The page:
Crime from an American perspective is laughably low, with very few incidents we would consider serious. The country ranks very well on corruption charts and the government is both reasonably effective, transparent and frankly not terrible to deal with at all. Healthcare is provided by the state and is good, with some important addendums I’ll touch on later. Drug addiction and mental illness have robust treatment systems here and its very rare to encounter the kind of shocking poverty or homelessness which is all too common in some American cities.
Why Not Denmark?
There are a lot of perks to living in Denmark and in general the stories are true, it is one of the nicest countries to live in. However, like all places, there are some elements which are less positive. I don’t present these as dealbreakers, but simply things to keep in mind before you come. Moving to a new country is extremely difficult and I would hate if someone put forth the amount of effort required only to find out that nobody had mentioned one of the downsides that ended up being a dealbreaker.
Discrimination against specific groups of immigrants is still a problem Denmark grapples with. You can’t live here long without hearing about the “ghettos”, neighborhoods of mostly immigrants from Africa or the Middle East where locals will caution you not to travel to. Many of these non-white immigrants live a pretty invisible life and the ones I spoke to acknowledge it as a reality of life here that they get passed over for jobs. Regardless of your background, immigrants here are largely second-class citizens in general. Jobs will regularly prefer to hire Danes over non-Danes regardless of their immigrantion status or qualifications and you will need to often be about twice as qualified as a Danish applicant to have a chance.
The language barrier is a real thing that is hard to overcome. At work, in social life and at clubs you will regularly be excluded from conversations if you don’t speak Danish. This isn’t a problem per se, however Danish as a language is extremely difficult to learn. You will regularly find people in Danish classes who have lived here for 5-10 years who cannot speak Danish at even an elementary school level. Many books and articles will tell you that Danes all speak English so this is not a problem. I disagree with this strongly and caution you about relying on this. Danes, like everyone in the world, have very different language skills and while there might be someone there who speaks understandable English, it might not be the person you are speaking to.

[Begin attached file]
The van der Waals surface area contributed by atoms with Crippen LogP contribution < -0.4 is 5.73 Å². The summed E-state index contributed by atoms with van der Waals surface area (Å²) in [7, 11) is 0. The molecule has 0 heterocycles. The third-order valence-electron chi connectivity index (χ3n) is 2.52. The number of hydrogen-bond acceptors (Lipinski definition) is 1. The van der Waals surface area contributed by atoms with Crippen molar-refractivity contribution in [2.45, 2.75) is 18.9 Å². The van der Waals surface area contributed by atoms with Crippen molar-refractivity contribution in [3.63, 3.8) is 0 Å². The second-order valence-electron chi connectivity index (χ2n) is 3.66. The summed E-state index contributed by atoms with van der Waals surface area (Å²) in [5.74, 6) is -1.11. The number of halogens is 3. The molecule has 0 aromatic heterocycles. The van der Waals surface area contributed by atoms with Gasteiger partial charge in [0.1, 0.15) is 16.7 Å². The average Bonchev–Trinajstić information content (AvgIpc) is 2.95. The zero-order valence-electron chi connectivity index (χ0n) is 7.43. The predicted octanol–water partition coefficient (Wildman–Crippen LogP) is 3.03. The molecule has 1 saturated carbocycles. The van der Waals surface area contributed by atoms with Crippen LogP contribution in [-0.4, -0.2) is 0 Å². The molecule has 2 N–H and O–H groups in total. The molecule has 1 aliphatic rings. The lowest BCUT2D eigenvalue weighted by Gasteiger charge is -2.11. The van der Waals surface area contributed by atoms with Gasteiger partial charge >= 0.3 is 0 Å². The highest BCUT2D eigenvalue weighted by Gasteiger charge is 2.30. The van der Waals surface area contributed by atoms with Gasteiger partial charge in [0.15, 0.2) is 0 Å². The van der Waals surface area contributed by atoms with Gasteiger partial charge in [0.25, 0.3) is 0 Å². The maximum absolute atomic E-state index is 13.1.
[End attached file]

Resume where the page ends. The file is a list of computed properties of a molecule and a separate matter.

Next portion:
In addition to struggles with daily life as you learn Danish, government communication is almost exclusively in Danish with most non-immigrantion websites not translated. This can make getting critical information a real struggle as you learn. A great example now is during the COVID-19 crisis here, with Danish health information getting updated regularly while the English versions of the websites lag behind, often not representing the most recent recommendations. These two points are presented only to say that if you intend to live in Denmark without learning Danish, you are often going to be excluded from critical information and a lot of enjoyable social interactions. However learning Danish is extremely hard and takes months to get even pretty basic conversations to a place where normal people can understand you.